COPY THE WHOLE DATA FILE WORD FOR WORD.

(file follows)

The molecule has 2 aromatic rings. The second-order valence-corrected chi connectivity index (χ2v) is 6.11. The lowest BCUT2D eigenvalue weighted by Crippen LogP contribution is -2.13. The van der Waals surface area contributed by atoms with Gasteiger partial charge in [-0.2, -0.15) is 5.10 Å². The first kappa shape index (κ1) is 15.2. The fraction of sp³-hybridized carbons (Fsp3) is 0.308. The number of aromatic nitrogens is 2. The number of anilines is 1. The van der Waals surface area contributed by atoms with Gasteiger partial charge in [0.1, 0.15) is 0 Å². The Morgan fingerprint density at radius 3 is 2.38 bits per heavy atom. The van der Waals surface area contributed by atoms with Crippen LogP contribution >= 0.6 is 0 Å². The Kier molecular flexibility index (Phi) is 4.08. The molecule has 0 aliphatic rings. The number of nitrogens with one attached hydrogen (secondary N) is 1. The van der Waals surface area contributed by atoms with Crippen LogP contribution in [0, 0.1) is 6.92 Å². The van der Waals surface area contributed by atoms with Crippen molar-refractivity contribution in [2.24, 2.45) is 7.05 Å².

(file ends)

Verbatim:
The molecule has 2 aromatic rings. The second-order valence-corrected chi connectivity index (χ2v) is 6.11. The lowest BCUT2D eigenvalue weighted by Crippen LogP contribution is -2.13. The van der Waals surface area contributed by atoms with Gasteiger partial charge in [-0.2, -0.15) is 5.10 Å². The first kappa shape index (κ1) is 15.2. The fraction of sp³-hybridized carbons (Fsp3) is 0.308. The number of aromatic nitrogens is 2. The number of anilines is 1. The van der Waals surface area contributed by atoms with Gasteiger partial charge in [0.1, 0.15) is 0 Å². The Morgan fingerprint density at radius 3 is 2.38 bits per heavy atom. The van der Waals surface area contributed by atoms with Crippen LogP contribution >= 0.6 is 0 Å². The Kier molecular flexibility index (Phi) is 4.08. The molecule has 0 aliphatic rings. The number of nitrogens with one attached hydrogen (secondary N) is 1. The van der Waals surface area contributed by atoms with Crippen LogP contribution in [0, 0.1) is 6.92 Å². The van der Waals surface area contributed by atoms with Crippen molar-refractivity contribution in [2.24, 2.45) is 7.05 Å².